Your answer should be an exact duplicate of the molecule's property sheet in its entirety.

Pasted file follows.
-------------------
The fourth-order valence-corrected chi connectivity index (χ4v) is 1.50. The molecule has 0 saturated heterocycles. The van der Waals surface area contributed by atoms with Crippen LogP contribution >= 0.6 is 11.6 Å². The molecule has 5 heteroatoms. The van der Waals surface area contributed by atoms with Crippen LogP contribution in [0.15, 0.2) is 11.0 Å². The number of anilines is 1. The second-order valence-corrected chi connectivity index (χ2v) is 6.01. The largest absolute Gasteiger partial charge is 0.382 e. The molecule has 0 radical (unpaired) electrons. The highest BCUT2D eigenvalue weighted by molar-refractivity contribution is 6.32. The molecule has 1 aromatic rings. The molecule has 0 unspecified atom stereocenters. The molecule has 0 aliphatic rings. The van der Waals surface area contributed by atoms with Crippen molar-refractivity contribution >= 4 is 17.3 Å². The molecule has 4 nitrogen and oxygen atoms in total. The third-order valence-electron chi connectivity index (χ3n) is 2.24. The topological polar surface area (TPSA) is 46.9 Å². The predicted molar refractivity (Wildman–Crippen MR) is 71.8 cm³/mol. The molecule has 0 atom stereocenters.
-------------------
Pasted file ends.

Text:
The fourth-order valence-corrected chi connectivity index (χ4v) is 1.50. The molecule has 0 saturated heterocycles. The van der Waals surface area contributed by atoms with Crippen LogP contribution >= 0.6 is 11.6 Å². The molecule has 5 heteroatoms. The van der Waals surface area contributed by atoms with Crippen LogP contribution in [0.15, 0.2) is 11.0 Å². The number of anilines is 1. The second-order valence-corrected chi connectivity index (χ2v) is 6.01. The largest absolute Gasteiger partial charge is 0.382 e. The molecule has 0 radical (unpaired) electrons. The highest BCUT2D eigenvalue weighted by molar-refractivity contribution is 6.32. The molecule has 1 aromatic rings. The molecule has 0 unspecified atom stereocenters. The molecule has 0 aliphatic rings. The van der Waals surface area contributed by atoms with Crippen molar-refractivity contribution >= 4 is 17.3 Å². The molecule has 4 nitrogen and oxygen atoms in total. The third-order valence-electron chi connectivity index (χ3n) is 2.24. The topological polar surface area (TPSA) is 46.9 Å². The predicted molar refractivity (Wildman–Crippen MR) is 71.8 cm³/mol. The molecule has 0 atom stereocenters.